Yet another Acela Express train pulls into the Upstate New York station. It empties and pulls out again. All of the disembarked passengers scurry away, like skittish mice, disappearing down the long tunneled corridors to their various destinations, except for a small klatch of people moving to and fro at one end of the platform. It’s late; I’ve sat through the arrival and departure of three different trains, each 20 minutes apart. I’ve observed the sea of faces: strange faces, tired faces, excited faces, but not her face. The eyes of every redhead I met produced no flicker of recognition. At first I thought I needed a flash card labeled, ‘Elle.’ But no, I had her photograph – the one before, the one after, especially that after. Not the aged images we’d grown so accustomed to seeing on milk cartons, but the one the police had taken just two weeks ago. Out of the blue, she had shown up at the police headquarters all the way down in West Virginia. She was indeed the snatched Elle Griffin as her fingerprints matched the ones we’d diligently provided. They had been taken before her disappearance during a Safe Children campaign at our local MacDonald’s in Albany, New York. After years of grieving our lost only child, our daughter was finally coming home.
Elle was a high school sophomore when she disappeared after her school soccer practice. Searchers found only her pink duffle bag on a well-travelled footpath behind the soccer fields. Yet no one had seen the bubbly flame-haired youth who’d just won a scholarship to the most prestigious art school in New York City. ‘No trace.’ That’s what the officer assigned to the case had said was written on the file. His daughter was Elle’s best friend so he had a special interest in the case, an interest that drove him to search for Elle long after he was due to retire from the force. When most officers were hanging up their gun holsters and trading in their police badges for Florida time-shares and Caribbean cruises, Hal was stepping up his efforts to solve a case that had gone from cold to icy. He had always sensed that Elle was alive.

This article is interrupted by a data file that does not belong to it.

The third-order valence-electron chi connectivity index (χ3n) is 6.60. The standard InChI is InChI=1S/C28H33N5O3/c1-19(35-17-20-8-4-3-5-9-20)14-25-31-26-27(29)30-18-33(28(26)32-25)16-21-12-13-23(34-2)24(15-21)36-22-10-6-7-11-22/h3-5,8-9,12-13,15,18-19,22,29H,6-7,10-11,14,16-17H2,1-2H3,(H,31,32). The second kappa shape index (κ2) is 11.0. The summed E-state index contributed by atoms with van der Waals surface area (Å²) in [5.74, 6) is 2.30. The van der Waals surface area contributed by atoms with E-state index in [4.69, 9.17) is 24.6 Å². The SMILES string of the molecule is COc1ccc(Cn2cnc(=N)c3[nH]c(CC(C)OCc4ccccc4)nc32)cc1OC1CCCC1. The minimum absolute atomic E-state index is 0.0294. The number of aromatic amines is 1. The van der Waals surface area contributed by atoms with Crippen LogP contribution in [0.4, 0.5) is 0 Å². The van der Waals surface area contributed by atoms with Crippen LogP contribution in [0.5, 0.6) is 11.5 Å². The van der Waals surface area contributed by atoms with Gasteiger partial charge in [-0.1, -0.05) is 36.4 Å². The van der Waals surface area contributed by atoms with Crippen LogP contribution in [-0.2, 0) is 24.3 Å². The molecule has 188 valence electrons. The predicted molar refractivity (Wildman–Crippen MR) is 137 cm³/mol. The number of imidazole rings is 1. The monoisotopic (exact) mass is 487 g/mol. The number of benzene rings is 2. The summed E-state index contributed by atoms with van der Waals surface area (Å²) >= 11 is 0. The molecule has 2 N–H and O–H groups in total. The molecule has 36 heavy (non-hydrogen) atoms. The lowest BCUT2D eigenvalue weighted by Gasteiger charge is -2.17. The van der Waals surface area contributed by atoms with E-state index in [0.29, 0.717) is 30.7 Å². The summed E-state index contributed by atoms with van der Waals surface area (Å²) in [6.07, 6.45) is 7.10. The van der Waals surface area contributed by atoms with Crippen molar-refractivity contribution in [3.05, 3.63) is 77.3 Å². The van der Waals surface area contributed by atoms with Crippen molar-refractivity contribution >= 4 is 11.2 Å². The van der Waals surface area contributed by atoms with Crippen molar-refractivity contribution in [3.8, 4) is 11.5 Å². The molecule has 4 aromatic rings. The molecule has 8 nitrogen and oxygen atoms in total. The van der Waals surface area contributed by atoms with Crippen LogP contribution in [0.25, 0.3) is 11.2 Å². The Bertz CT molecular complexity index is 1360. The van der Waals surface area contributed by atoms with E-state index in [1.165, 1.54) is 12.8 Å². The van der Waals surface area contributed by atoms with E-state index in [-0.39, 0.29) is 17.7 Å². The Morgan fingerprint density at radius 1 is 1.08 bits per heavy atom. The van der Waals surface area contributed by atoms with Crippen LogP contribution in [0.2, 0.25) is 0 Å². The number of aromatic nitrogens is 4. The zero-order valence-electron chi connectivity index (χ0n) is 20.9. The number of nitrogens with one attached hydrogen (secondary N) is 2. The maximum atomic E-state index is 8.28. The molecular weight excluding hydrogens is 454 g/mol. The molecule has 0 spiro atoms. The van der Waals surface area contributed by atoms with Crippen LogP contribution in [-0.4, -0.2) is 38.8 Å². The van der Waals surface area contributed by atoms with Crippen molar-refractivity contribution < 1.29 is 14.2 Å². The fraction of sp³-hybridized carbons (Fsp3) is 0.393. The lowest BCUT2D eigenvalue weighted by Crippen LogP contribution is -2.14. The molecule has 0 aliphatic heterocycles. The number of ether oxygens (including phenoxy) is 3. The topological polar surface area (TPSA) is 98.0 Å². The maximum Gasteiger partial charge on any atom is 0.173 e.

The sightings and tips came in from the beginning, all pointing to a blue van with an out-of-state license plate. But the New York State line was where the trail ended – at a seedy remote truck stop where the gum-chewing waitress had noticed a reticent red-haired girl as she used the ladies room while an older scruffy looking man paced outside the door. The waitress had told me when I accompanied Hal, “That was some odd couple,” cracking a wad of sweet Bazooka bubble gum. The smell of the stuff still nauseates me.
Marie had left Elle’s room the same way it was that morning when Elle had gone to school – her clothes for that night’s planned movie outing with friends neatly draped over the corner chair; and her high four-poster bed made with its pink and white comforter and matching pillows. It was as if preserving the room’s original state would bring Elle back to us or at the very least, make the abode ready for her when she returned – like she were just on an overnight sleepover at her best friend’s house. That was nine years ago to the month.
At 25 Elle is now a young woman. I stare at the glossy 8 x 11 police photograph in my cold, trembling hands. She has that same sprinkling of freckles across the bridge of her small nose. Her fair cheeks are still rosy but the girlish looks have given way to the finely chiseled features of a young woman. She looks so much like how Marie, her mother, had looked as a bride. I cringe inside thinking about it. Marie is gone. The ovarian cancer had eaten at her as she pined for the child she’d never again hold, never see graduate, never help set her wedding veil and never accompany through childbirth – those special firsts shared by mother and daughter. Marie had died of heartbreak, clutching her womb in memory, in pain and in a way that no mother should.